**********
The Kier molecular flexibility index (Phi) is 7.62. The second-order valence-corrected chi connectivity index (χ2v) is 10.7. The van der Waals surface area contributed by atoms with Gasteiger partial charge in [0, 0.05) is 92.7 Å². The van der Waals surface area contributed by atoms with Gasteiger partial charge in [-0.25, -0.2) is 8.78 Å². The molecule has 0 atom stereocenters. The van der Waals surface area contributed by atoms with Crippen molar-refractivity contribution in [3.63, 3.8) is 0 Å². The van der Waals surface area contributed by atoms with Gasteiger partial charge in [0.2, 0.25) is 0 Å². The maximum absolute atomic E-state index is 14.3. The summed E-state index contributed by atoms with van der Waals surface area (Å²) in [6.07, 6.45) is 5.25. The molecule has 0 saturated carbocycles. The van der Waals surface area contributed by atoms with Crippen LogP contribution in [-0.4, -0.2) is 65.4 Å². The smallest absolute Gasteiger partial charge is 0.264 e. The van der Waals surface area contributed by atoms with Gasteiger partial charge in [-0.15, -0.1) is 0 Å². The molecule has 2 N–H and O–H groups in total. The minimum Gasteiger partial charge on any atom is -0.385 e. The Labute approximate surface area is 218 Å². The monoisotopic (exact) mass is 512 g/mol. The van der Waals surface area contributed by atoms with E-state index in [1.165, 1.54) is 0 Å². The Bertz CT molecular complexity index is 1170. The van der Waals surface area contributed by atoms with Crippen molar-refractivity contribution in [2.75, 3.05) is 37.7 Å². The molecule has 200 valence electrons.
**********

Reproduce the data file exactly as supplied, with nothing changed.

The Kier molecular flexibility index (Phi) is 7.62. The second-order valence-corrected chi connectivity index (χ2v) is 10.7. The van der Waals surface area contributed by atoms with Gasteiger partial charge in [0, 0.05) is 92.7 Å². The van der Waals surface area contributed by atoms with Gasteiger partial charge in [-0.25, -0.2) is 8.78 Å². The molecule has 0 atom stereocenters. The van der Waals surface area contributed by atoms with Crippen molar-refractivity contribution in [3.63, 3.8) is 0 Å². The van der Waals surface area contributed by atoms with Gasteiger partial charge in [0.2, 0.25) is 0 Å². The maximum absolute atomic E-state index is 14.3. The summed E-state index contributed by atoms with van der Waals surface area (Å²) in [6.07, 6.45) is 5.25. The molecule has 0 saturated carbocycles. The van der Waals surface area contributed by atoms with Crippen LogP contribution in [-0.4, -0.2) is 65.4 Å². The smallest absolute Gasteiger partial charge is 0.264 e. The van der Waals surface area contributed by atoms with Gasteiger partial charge in [-0.15, -0.1) is 0 Å². The molecule has 2 N–H and O–H groups in total. The minimum Gasteiger partial charge on any atom is -0.385 e. The Labute approximate surface area is 218 Å². The monoisotopic (exact) mass is 512 g/mol. The van der Waals surface area contributed by atoms with E-state index in [1.165, 1.54) is 0 Å². The Bertz CT molecular complexity index is 1170. The van der Waals surface area contributed by atoms with Crippen molar-refractivity contribution in [2.75, 3.05) is 37.7 Å². The molecule has 200 valence electrons.